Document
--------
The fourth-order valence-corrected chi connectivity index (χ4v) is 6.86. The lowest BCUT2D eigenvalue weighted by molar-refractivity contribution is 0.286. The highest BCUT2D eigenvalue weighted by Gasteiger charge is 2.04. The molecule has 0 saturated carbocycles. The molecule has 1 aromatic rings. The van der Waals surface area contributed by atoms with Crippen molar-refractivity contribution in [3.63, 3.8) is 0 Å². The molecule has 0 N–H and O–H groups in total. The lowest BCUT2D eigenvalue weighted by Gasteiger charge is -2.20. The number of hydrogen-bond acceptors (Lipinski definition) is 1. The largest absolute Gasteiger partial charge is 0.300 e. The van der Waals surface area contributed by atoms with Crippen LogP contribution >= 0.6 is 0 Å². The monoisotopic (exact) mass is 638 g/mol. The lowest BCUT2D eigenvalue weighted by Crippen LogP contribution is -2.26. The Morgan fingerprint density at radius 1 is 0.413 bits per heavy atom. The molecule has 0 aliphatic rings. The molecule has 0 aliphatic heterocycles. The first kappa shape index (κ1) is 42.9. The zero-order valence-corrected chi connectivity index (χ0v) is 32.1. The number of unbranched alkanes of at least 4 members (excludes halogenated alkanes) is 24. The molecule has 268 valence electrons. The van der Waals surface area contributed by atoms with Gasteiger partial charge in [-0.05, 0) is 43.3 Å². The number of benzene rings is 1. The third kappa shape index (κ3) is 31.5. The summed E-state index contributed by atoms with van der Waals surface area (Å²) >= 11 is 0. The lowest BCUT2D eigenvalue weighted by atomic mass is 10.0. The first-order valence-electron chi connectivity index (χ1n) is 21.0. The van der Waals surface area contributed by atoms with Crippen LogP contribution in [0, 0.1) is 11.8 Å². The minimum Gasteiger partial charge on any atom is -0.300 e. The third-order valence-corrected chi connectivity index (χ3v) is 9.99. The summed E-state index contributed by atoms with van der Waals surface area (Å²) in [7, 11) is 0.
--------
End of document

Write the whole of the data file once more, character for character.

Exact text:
The fourth-order valence-corrected chi connectivity index (χ4v) is 6.86. The lowest BCUT2D eigenvalue weighted by molar-refractivity contribution is 0.286. The highest BCUT2D eigenvalue weighted by Gasteiger charge is 2.04. The molecule has 0 saturated carbocycles. The molecule has 1 aromatic rings. The van der Waals surface area contributed by atoms with Crippen molar-refractivity contribution in [3.63, 3.8) is 0 Å². The molecule has 0 N–H and O–H groups in total. The lowest BCUT2D eigenvalue weighted by Gasteiger charge is -2.20. The number of hydrogen-bond acceptors (Lipinski definition) is 1. The largest absolute Gasteiger partial charge is 0.300 e. The van der Waals surface area contributed by atoms with Crippen LogP contribution >= 0.6 is 0 Å². The monoisotopic (exact) mass is 638 g/mol. The lowest BCUT2D eigenvalue weighted by Crippen LogP contribution is -2.26. The Morgan fingerprint density at radius 1 is 0.413 bits per heavy atom. The molecule has 0 aliphatic rings. The molecule has 0 aliphatic heterocycles. The first kappa shape index (κ1) is 42.9. The zero-order valence-corrected chi connectivity index (χ0v) is 32.1. The number of unbranched alkanes of at least 4 members (excludes halogenated alkanes) is 24. The molecule has 268 valence electrons. The van der Waals surface area contributed by atoms with Gasteiger partial charge in [-0.05, 0) is 43.3 Å². The number of benzene rings is 1. The third kappa shape index (κ3) is 31.5. The summed E-state index contributed by atoms with van der Waals surface area (Å²) >= 11 is 0. The lowest BCUT2D eigenvalue weighted by atomic mass is 10.0. The first-order valence-electron chi connectivity index (χ1n) is 21.0. The van der Waals surface area contributed by atoms with Crippen LogP contribution in [0, 0.1) is 11.8 Å². The minimum Gasteiger partial charge on any atom is -0.300 e. The third-order valence-corrected chi connectivity index (χ3v) is 9.99. The summed E-state index contributed by atoms with van der Waals surface area (Å²) in [7, 11) is 0.